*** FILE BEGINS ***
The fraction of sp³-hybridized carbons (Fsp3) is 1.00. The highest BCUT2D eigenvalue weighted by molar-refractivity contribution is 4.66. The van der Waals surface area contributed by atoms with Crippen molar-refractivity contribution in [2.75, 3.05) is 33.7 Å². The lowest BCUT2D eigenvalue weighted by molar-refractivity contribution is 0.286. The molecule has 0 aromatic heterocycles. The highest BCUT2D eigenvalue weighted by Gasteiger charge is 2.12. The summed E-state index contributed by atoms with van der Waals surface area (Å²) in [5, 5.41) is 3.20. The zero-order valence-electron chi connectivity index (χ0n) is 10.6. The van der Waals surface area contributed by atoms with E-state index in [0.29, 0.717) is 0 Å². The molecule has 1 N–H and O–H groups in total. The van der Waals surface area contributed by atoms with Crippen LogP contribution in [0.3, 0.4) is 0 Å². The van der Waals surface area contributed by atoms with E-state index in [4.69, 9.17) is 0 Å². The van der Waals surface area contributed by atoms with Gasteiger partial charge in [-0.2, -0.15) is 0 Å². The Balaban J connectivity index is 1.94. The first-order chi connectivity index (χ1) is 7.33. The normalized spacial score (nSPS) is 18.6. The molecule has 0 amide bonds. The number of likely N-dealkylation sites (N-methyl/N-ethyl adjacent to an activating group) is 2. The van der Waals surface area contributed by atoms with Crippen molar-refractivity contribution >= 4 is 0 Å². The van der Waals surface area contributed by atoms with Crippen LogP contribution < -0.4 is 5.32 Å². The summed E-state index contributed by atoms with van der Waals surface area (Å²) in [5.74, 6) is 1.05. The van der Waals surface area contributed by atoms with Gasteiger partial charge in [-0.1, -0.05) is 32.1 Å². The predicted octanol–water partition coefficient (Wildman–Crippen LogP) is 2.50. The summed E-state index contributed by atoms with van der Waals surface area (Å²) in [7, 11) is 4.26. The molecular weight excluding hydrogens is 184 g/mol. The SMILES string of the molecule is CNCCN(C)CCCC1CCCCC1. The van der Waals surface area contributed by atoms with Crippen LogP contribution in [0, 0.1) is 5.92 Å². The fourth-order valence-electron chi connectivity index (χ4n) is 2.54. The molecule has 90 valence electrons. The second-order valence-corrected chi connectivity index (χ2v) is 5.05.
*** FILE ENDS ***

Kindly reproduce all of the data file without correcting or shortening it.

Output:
The fraction of sp³-hybridized carbons (Fsp3) is 1.00. The highest BCUT2D eigenvalue weighted by molar-refractivity contribution is 4.66. The van der Waals surface area contributed by atoms with Crippen molar-refractivity contribution in [2.75, 3.05) is 33.7 Å². The lowest BCUT2D eigenvalue weighted by molar-refractivity contribution is 0.286. The molecule has 0 aromatic heterocycles. The highest BCUT2D eigenvalue weighted by Gasteiger charge is 2.12. The summed E-state index contributed by atoms with van der Waals surface area (Å²) in [5, 5.41) is 3.20. The zero-order valence-electron chi connectivity index (χ0n) is 10.6. The van der Waals surface area contributed by atoms with E-state index in [0.29, 0.717) is 0 Å². The molecule has 1 N–H and O–H groups in total. The van der Waals surface area contributed by atoms with Crippen LogP contribution in [0.3, 0.4) is 0 Å². The van der Waals surface area contributed by atoms with E-state index in [4.69, 9.17) is 0 Å². The van der Waals surface area contributed by atoms with Gasteiger partial charge in [-0.2, -0.15) is 0 Å². The Balaban J connectivity index is 1.94. The first-order chi connectivity index (χ1) is 7.33. The normalized spacial score (nSPS) is 18.6. The molecule has 0 amide bonds. The number of likely N-dealkylation sites (N-methyl/N-ethyl adjacent to an activating group) is 2. The van der Waals surface area contributed by atoms with Crippen molar-refractivity contribution >= 4 is 0 Å². The van der Waals surface area contributed by atoms with Crippen LogP contribution < -0.4 is 5.32 Å². The summed E-state index contributed by atoms with van der Waals surface area (Å²) in [5.74, 6) is 1.05. The van der Waals surface area contributed by atoms with Gasteiger partial charge in [-0.1, -0.05) is 32.1 Å². The predicted octanol–water partition coefficient (Wildman–Crippen LogP) is 2.50. The summed E-state index contributed by atoms with van der Waals surface area (Å²) in [7, 11) is 4.26. The molecular weight excluding hydrogens is 184 g/mol. The SMILES string of the molecule is CNCCN(C)CCCC1CCCCC1. The van der Waals surface area contributed by atoms with Crippen LogP contribution in [0, 0.1) is 5.92 Å². The fourth-order valence-electron chi connectivity index (χ4n) is 2.54. The molecule has 90 valence electrons. The second-order valence-corrected chi connectivity index (χ2v) is 5.05.